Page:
It is doubtful that when rocker Ted Nugent ripped his guitar into the song “Cat Scratch Fever” he was thinking of a cute, little furry kitten causing you a fever and swollen lymph nodes.
According to the Center for Disease Control (CDC) about 40% of cats carry the Cat Scratch Disease (CSD) at some point in their lives. Bacteria known as Bartonella henselae cause CSD. Kittens are most likely to carry these bacteria and can pass it on to people through bites and, more commonly, scratches.
There is little cause for alarm though because the likelihood of contracting the disease and it being very serious is slim. An estimated 2.5 cases per 100,000 people in the U.S. per year contract it. Those with poor immune systems are at the greatest risk for complications.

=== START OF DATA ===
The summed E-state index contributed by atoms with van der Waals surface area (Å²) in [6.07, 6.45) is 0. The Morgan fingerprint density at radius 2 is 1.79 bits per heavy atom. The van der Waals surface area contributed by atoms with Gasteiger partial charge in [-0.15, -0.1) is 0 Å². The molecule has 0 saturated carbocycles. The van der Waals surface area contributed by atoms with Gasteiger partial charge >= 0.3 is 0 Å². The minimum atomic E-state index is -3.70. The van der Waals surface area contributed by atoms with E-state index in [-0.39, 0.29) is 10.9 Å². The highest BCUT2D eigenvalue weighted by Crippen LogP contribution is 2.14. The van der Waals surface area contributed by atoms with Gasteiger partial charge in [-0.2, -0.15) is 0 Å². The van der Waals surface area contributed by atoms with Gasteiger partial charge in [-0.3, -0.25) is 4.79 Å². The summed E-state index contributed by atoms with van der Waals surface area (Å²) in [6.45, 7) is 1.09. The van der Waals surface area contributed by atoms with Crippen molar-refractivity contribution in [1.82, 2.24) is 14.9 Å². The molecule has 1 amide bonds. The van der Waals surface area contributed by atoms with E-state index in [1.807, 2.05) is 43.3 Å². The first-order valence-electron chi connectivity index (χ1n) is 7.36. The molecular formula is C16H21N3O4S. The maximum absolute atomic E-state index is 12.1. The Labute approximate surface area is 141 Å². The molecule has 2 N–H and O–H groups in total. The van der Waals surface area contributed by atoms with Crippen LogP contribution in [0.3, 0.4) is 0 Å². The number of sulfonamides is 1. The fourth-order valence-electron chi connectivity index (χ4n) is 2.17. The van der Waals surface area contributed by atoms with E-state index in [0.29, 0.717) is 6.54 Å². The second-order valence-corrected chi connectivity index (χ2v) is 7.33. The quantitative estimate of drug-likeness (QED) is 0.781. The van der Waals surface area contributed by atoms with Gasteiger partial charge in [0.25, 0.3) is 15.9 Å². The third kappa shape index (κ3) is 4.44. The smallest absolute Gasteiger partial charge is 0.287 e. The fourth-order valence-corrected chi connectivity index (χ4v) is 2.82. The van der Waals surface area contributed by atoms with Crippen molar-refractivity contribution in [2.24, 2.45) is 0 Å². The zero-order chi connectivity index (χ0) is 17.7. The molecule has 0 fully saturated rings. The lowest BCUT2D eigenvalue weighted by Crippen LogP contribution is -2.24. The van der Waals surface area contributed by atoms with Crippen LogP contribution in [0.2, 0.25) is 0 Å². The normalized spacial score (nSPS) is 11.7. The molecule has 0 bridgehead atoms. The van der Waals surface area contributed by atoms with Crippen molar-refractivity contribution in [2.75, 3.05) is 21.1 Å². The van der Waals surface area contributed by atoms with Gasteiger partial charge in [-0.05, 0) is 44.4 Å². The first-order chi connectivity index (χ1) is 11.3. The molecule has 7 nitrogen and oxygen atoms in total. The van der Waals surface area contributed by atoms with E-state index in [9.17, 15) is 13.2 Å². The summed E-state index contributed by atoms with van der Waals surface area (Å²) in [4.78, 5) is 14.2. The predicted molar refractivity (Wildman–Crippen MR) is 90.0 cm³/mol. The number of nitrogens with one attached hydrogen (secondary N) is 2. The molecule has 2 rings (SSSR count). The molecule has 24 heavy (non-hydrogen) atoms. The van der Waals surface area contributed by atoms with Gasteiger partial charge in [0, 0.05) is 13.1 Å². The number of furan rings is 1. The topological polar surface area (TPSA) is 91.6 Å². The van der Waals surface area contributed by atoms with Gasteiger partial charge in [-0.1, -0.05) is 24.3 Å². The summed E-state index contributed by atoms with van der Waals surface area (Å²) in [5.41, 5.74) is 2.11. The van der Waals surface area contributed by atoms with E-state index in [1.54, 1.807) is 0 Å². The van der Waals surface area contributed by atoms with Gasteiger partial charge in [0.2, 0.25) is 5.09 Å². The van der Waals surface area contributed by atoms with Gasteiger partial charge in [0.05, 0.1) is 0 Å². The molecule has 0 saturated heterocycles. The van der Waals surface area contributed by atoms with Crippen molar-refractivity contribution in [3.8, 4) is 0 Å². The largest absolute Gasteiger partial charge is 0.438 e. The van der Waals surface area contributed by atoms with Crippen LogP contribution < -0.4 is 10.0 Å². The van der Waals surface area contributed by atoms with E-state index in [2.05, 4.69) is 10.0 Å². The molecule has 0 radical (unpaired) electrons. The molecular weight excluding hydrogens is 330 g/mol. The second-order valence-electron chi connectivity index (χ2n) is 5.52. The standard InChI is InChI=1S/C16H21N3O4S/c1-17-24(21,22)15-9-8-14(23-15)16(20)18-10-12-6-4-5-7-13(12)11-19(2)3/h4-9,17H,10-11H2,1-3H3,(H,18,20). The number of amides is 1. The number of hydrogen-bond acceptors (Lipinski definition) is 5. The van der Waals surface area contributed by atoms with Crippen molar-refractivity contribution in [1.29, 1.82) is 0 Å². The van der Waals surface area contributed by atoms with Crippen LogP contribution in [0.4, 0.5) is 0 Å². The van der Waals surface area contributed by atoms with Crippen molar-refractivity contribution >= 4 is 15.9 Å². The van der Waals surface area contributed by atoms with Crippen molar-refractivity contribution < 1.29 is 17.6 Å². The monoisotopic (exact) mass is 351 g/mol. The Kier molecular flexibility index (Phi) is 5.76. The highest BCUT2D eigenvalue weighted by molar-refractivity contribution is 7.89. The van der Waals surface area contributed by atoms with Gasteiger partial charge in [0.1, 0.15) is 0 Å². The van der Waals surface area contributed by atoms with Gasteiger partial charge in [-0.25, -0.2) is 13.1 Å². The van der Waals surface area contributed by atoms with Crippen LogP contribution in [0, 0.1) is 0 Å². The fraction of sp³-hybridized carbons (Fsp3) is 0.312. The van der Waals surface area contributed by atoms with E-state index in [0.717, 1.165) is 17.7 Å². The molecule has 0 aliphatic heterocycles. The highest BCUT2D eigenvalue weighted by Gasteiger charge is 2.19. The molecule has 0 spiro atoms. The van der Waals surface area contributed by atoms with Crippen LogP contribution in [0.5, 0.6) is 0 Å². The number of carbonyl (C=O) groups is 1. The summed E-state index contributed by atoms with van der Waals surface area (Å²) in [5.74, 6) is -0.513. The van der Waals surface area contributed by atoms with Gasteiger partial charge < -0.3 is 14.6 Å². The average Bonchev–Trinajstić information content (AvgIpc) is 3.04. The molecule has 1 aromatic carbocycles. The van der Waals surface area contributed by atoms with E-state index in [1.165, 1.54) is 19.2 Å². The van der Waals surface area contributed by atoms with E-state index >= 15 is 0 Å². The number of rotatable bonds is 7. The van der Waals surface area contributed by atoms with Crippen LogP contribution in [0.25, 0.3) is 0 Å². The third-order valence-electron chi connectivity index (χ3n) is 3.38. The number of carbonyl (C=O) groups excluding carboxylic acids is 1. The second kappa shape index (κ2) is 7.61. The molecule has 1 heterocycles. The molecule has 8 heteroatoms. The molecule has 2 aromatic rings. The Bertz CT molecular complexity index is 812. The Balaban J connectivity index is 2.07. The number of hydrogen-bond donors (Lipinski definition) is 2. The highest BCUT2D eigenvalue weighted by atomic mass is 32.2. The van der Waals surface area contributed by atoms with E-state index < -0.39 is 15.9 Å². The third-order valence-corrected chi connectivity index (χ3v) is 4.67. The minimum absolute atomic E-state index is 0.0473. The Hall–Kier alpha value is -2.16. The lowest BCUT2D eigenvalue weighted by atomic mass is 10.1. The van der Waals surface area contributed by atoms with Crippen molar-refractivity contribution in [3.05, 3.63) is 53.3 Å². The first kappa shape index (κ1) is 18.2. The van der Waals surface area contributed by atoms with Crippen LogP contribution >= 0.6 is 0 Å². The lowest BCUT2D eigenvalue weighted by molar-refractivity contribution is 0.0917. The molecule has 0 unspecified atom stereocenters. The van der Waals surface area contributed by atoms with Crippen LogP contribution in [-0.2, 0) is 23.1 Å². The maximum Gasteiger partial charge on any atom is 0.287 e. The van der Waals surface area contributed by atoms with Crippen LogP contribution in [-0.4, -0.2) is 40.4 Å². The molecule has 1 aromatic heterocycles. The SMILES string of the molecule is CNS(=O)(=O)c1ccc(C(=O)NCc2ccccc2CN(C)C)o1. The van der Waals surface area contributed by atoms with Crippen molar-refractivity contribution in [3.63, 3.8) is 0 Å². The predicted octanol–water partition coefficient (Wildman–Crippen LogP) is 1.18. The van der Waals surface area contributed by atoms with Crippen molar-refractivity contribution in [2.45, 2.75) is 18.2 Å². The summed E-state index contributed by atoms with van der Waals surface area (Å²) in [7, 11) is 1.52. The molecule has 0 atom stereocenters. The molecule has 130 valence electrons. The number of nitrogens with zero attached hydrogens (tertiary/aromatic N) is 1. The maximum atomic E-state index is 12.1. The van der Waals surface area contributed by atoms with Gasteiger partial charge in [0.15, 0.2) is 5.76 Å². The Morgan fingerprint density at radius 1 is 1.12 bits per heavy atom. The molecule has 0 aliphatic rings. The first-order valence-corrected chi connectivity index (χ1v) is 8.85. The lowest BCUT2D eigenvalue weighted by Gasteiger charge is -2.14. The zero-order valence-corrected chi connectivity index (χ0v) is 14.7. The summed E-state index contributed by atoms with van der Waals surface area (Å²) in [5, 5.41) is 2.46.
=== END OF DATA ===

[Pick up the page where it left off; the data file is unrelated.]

Usually, the site of the scratch will show signs of infection such as redness, swelling, and pus. Some other symptoms of CSD that will show up within 2 weeks of the scratch can include: swollen lymph nodes, a mild fever, fatigue, and a poor appetite. Healthy people that contract CSD don’t usually require treatment, as it will resolve itself in time.
Cats don’t show any signs of being infected that make it impossible to visibly identify which ones have the disease. Studies show that there are other ways people contract B.henselae besides cat contact. Environmental sources, other animals (even dogs) and fleas can carry it.
Common sense precautions to take to avoid contracting CSD includes not playing rough or teasing your kitten and to, if scratched, wash the area with soap and water.
Doctors may diagnose CSD after exhausting several other tests because CSD can take on identifying symptoms of other illnesses. Since CSD is non-threatening to people with healthy immune systems, it is still safe to enjoy your little kitten, even if you have named him Ted.